I used to blame everything on God

My name is TC, I was born in Vietnam 01/01/1983. My reason for writing my story is to share my experience, strength, and hope. I’ll be jumping from one subject to another as I reveal to you my journey. Don’t take anything personal if I say something that offends your religion or beliefs. Just remember that we do have the same disease despite our differences.

I came with my mother from Vietnam to Utah in 1993. On the airplane I asked her 100 times why are we leaving and why can’t the family come with us? She told me that we’re going to a place where I can have a better future and she promised me that our family will come to live with us one day. Well the promise of that one day never came and little did she know about my future of being a crack head and a tweaker from hell. Growing up without any of my family around me made it even easier for me to isolate myself in later years because I have always been a loner. At 13 I met some friends and through them I came in contact with beer, cigarettes, and marijuana. Later on I joined a Vietnamese gang and unfortunately they were all crack heads. We should have called ourselves the “crack head gang” that’s how bad it was. I also had some meth but was not hooked yet.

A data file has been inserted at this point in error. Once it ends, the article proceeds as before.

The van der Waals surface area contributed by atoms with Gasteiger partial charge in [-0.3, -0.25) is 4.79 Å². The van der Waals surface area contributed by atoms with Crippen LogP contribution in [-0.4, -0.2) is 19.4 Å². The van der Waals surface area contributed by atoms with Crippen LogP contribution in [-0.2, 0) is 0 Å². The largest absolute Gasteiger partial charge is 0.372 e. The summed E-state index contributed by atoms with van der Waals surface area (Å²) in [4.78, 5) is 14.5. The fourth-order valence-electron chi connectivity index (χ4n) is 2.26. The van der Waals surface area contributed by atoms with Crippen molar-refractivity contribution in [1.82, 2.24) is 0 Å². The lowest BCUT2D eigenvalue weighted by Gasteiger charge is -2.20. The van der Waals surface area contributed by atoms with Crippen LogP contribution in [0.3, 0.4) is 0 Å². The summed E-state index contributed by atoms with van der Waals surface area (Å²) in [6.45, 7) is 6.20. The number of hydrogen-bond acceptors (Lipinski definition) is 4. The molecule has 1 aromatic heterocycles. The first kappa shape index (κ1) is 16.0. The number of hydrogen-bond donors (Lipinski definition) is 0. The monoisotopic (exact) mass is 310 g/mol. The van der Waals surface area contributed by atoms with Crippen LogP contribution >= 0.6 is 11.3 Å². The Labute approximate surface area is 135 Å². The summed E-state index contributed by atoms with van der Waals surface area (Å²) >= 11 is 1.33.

At 18 I was arrested for arson, and did three years. Got out, but got back with my girl and was right back on meds again. People often speak greatly of this thing called spirit or soul within us that never dies. I also wonder where the hell my spirit was when I was getting high. What kind of spirit stay up all night fixing a bike or cut grass at 4 am?

One day my friend, my drug dealer, asked me if I wanted to make some money. I expected it to be something illegal, instead he handed me a sheet of paper telling me that he was court ordered to go to AA meetings and that he would hook me up with the 20 sack if I went to the meetings for him. He also convinced me that to white people all Asians look alike so no one would ever know. So I found myself sitting in my very first meeting at Fellowship Hall. After being there I felt like these people needed to get a life. What made it worse was when guys tried to hold my hand to pray at the end.

After getting paid to go to these meetings I heard lots of stories and I thought to myself what a bunch of spoiled brats that get together and talk about how much they drank, and how much they smoked. But for me I have to come to these meetings just so my dealer would get me high. Even though people were pouring their hearts in the meeting my heart and ears were still hard and I couldn’t relate at all.